The government is endeavoring to set up several Ultra Mega Power Projects (UMPPs) of 4,000 MW each in the public private participation (PPP) mode. Usually statutory clearances, land, water and fuel linkages for such projects are facilitated by the Government by constituting a Special Purpose Vehicle (SPV) which is ultimately transferred to the Developer selected through the competitive bidding. Four such UMPPs were awarded in the last decade, of which two at Mudra, Gujarat and Sasan, Madhya Pradesh are already in operation while the remaining two at Krishnapatnam, Andhra Pradesh and Tilaiya, Jharkhand are facing problems due to subsequent issues involving change in law leading to significant escalation of the price of imported coal, land acquisition etc. after signing contracts, having significant bearing on the cost of the projects. Besides, about a dozen other UMPPs in different states are under various stages of clearances.
Central Government Flagship Schemes:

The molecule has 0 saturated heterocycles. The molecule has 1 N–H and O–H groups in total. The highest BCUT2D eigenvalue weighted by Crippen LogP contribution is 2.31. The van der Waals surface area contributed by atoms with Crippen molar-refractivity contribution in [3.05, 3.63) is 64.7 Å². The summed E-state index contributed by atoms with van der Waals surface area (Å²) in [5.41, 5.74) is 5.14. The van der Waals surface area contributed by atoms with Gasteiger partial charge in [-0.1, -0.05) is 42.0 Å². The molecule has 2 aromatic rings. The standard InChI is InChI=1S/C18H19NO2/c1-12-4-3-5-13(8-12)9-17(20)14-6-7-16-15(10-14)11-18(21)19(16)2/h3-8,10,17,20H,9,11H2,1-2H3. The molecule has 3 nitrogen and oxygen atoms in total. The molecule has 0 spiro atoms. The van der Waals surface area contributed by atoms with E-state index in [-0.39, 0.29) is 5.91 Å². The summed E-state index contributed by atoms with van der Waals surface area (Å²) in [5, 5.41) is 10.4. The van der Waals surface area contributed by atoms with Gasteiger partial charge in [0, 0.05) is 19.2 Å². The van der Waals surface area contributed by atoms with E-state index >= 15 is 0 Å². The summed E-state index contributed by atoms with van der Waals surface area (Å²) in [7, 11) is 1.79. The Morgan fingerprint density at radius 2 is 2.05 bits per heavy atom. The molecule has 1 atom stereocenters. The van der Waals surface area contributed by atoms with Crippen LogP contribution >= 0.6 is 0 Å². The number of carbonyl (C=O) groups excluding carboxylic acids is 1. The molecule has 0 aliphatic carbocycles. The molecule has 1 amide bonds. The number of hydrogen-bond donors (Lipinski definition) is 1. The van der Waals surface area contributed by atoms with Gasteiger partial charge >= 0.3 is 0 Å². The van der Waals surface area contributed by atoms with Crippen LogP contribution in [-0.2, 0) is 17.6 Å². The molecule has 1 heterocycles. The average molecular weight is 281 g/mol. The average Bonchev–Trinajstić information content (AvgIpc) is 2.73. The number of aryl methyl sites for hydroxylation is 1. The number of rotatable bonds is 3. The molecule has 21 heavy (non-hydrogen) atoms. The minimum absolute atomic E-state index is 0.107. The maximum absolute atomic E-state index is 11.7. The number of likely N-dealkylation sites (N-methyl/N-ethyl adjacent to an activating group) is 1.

(1) The federal government had undertaken a massive scheme namely Rajeev Gandhi GraminVidyutYojana (RGGVY) during the 10th Five Years Plan to take electricity to all villages in the country. The scheme has been continued in the 12th Plan too and as on June, 2014 reportedly over 95% villages had been electrified. Another major scheme R-APDRP referred to in previous paragraphs is addressing the issues of distribution infrastructure of the utilities in states since the 10th Plan. The government has also set up a National Electricity Fund as an interest subsidy scheme for the system augmentation projects in states not covered under R-APDRP. In addition, to improve the financial health of the state utilities running into heavy losses, the federal government has approved a Financial Restructuring Plan which inter alia provides for the restructuring of losses by liability sharing between the state and utility with easy re-payment facility including part capital assistance from the Centre.